Constanza Gómez Guzmán (Master in Landscape Architecture): “I have been very interested in nature since I was young. Not just how it works, but the beauty of it. I was intrigued by how visual all the processes are: the bees going to the flowers, colourful fish swimming in the river – those are maybe my earliest memories.”
“In Mexico, where I grew up, we have a lot of social issues regarding inequality and the lack of support for indigenous communities, which are fading out along with our multicultural richness. When I was doing my Bachelor’s degree in Biology, I realised that with this knowledge I could do something not only for nature, but for society. For my graduation, I did an interdisciplinary project which fused biology and landscape architecture. We helped an otomí indigenous community restore the ecosystems that inspired their cosmovision, by planning for wildlife corridors: green connections between habitats, where native plants and animals can thrive, while also supporting human activities. In this way, their culture was kept alive and they were provided with the raw materials that constitute their traditional food, medicine, clothing, art and building supplies. It was there that I discovered the potential of using ecological knowledge and design to help communities.”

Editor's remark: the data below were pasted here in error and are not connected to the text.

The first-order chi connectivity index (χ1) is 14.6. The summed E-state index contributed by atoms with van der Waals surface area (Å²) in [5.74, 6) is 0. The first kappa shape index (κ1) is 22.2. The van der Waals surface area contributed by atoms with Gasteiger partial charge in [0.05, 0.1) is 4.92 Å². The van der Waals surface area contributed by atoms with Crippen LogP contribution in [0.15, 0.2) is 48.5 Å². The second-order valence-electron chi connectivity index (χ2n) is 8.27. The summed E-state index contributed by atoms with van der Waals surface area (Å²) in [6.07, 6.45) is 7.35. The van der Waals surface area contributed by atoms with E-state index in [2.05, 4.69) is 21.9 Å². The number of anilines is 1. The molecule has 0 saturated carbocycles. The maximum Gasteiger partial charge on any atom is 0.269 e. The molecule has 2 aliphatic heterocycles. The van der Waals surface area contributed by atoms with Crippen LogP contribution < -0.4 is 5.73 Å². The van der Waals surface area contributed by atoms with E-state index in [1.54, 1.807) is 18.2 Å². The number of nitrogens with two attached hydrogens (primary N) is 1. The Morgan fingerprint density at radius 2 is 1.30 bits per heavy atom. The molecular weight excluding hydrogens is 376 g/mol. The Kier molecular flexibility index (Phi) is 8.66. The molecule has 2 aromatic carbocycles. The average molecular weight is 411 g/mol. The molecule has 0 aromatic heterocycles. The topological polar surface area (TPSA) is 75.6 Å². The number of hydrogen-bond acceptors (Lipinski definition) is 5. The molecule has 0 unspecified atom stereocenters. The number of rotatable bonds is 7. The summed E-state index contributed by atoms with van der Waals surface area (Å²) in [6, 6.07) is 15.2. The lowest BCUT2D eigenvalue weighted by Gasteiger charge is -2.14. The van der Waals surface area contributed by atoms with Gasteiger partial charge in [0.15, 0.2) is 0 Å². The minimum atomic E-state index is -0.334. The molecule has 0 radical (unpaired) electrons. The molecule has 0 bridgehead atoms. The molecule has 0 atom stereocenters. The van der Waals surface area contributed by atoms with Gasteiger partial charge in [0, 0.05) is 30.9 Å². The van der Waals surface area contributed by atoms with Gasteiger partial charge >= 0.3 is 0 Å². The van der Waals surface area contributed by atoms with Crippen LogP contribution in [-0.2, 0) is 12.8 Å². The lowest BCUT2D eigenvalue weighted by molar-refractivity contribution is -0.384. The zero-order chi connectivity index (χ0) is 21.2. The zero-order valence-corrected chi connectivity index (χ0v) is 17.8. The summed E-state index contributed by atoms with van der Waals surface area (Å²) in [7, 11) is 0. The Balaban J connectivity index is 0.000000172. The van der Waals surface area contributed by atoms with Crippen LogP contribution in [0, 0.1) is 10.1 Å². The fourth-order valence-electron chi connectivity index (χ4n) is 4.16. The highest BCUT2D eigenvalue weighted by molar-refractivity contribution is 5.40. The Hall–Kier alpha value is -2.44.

“I recently did an academic project for Westerpark, where I combined Aztec ancient wisdom with what I’ve learned here about water infrastructure and habitat diversity for specific species of animals and plants. This turned out to be very rich.”
“I have also found acceptance by being here. There is a sense of open-mindedness, especially in the AHK. In the field of ecology there’s this term ‘ecological niche’, which means that every species living on this planet has a role. The bees have this role, the ants have that role. I think when you find out your role, your ecological niche, it’s easier to take on the challenges that you’re presented with. You’re good at what you do, you contribute to society, and you’re happy – what else do you need? This is what acceptance gives you.”
“Now with the coronavirus, we’ve been really confronted with the fact that we have to do something ecologically. That’s also what I want to prove working in design: you can always do something. No matter where you are, you can do something from there.”
“I want to help more people develop ‘ecological thinking’. That is my niche. And what I mean by ecological thinking is not just putting your trash in its place or recycling more, but really the awareness that the Earth functions as a single network. It’s about teamwork, not just between humans and disciplines, but between animals, plants, fungi, biological and chemical processes. When you feel and understand this connection, you will think twice before doing something that’s going to have environmental consequences.”
Humans of the Arts
There are approximately 3,000 students and 900 employees at the Amsterdam University of the Arts. Everyone has his or her own story. Those stories, whether they are connected with study/work or not, are the main focus in Humans of the Arts. Interview by Koen Caris.